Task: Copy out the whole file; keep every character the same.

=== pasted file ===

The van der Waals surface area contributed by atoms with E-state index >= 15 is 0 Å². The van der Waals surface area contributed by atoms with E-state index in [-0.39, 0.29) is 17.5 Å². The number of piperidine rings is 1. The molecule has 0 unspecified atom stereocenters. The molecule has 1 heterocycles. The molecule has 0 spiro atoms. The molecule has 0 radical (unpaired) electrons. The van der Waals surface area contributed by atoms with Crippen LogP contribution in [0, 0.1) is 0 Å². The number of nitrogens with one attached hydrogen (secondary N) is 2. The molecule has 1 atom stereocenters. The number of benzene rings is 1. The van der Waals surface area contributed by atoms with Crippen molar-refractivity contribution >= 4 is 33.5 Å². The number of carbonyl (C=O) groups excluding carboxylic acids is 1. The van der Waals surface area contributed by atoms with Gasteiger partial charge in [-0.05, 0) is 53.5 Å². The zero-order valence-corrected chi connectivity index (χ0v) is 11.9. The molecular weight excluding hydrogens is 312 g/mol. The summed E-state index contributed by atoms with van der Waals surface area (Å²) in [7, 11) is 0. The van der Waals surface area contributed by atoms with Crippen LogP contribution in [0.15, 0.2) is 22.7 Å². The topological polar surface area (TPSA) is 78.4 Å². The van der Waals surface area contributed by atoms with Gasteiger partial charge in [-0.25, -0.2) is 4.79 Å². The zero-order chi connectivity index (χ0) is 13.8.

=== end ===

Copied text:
The van der Waals surface area contributed by atoms with E-state index >= 15 is 0 Å². The van der Waals surface area contributed by atoms with E-state index in [-0.39, 0.29) is 17.5 Å². The number of piperidine rings is 1. The molecule has 0 unspecified atom stereocenters. The molecule has 1 heterocycles. The molecule has 0 spiro atoms. The molecule has 0 radical (unpaired) electrons. The van der Waals surface area contributed by atoms with Crippen LogP contribution in [0, 0.1) is 0 Å². The number of nitrogens with one attached hydrogen (secondary N) is 2. The molecule has 1 atom stereocenters. The number of benzene rings is 1. The van der Waals surface area contributed by atoms with Crippen molar-refractivity contribution >= 4 is 33.5 Å². The number of carbonyl (C=O) groups excluding carboxylic acids is 1. The van der Waals surface area contributed by atoms with Gasteiger partial charge in [-0.05, 0) is 53.5 Å². The zero-order valence-corrected chi connectivity index (χ0v) is 11.9. The molecular weight excluding hydrogens is 312 g/mol. The summed E-state index contributed by atoms with van der Waals surface area (Å²) in [7, 11) is 0. The van der Waals surface area contributed by atoms with Crippen LogP contribution in [0.15, 0.2) is 22.7 Å². The topological polar surface area (TPSA) is 78.4 Å². The van der Waals surface area contributed by atoms with Gasteiger partial charge in [-0.25, -0.2) is 4.79 Å². The zero-order chi connectivity index (χ0) is 13.8.